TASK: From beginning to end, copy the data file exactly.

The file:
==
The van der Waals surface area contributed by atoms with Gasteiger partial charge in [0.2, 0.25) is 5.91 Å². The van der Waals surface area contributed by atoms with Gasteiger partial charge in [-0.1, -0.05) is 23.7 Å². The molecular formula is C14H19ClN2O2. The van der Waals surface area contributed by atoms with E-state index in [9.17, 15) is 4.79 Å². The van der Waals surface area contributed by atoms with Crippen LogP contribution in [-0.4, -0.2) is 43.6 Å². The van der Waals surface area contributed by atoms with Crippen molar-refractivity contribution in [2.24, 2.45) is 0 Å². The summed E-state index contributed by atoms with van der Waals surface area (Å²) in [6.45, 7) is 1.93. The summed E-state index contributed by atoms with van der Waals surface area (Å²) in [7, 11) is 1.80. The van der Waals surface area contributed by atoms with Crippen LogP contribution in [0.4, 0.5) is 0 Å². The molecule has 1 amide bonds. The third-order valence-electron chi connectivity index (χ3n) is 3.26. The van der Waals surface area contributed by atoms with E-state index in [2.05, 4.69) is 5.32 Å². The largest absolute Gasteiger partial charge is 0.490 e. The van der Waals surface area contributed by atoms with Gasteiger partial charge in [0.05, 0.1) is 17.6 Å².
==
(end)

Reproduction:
The van der Waals surface area contributed by atoms with Gasteiger partial charge in [0.2, 0.25) is 5.91 Å². The van der Waals surface area contributed by atoms with Gasteiger partial charge in [-0.1, -0.05) is 23.7 Å². The molecular formula is C14H19ClN2O2. The van der Waals surface area contributed by atoms with E-state index in [9.17, 15) is 4.79 Å². The van der Waals surface area contributed by atoms with Crippen LogP contribution in [-0.4, -0.2) is 43.6 Å². The van der Waals surface area contributed by atoms with Crippen molar-refractivity contribution in [2.24, 2.45) is 0 Å². The summed E-state index contributed by atoms with van der Waals surface area (Å²) in [6.45, 7) is 1.93. The summed E-state index contributed by atoms with van der Waals surface area (Å²) in [7, 11) is 1.80. The van der Waals surface area contributed by atoms with Crippen LogP contribution in [0.4, 0.5) is 0 Å². The molecule has 1 amide bonds. The third-order valence-electron chi connectivity index (χ3n) is 3.26. The van der Waals surface area contributed by atoms with E-state index in [2.05, 4.69) is 5.32 Å². The largest absolute Gasteiger partial charge is 0.490 e. The van der Waals surface area contributed by atoms with Gasteiger partial charge in [0.05, 0.1) is 17.6 Å².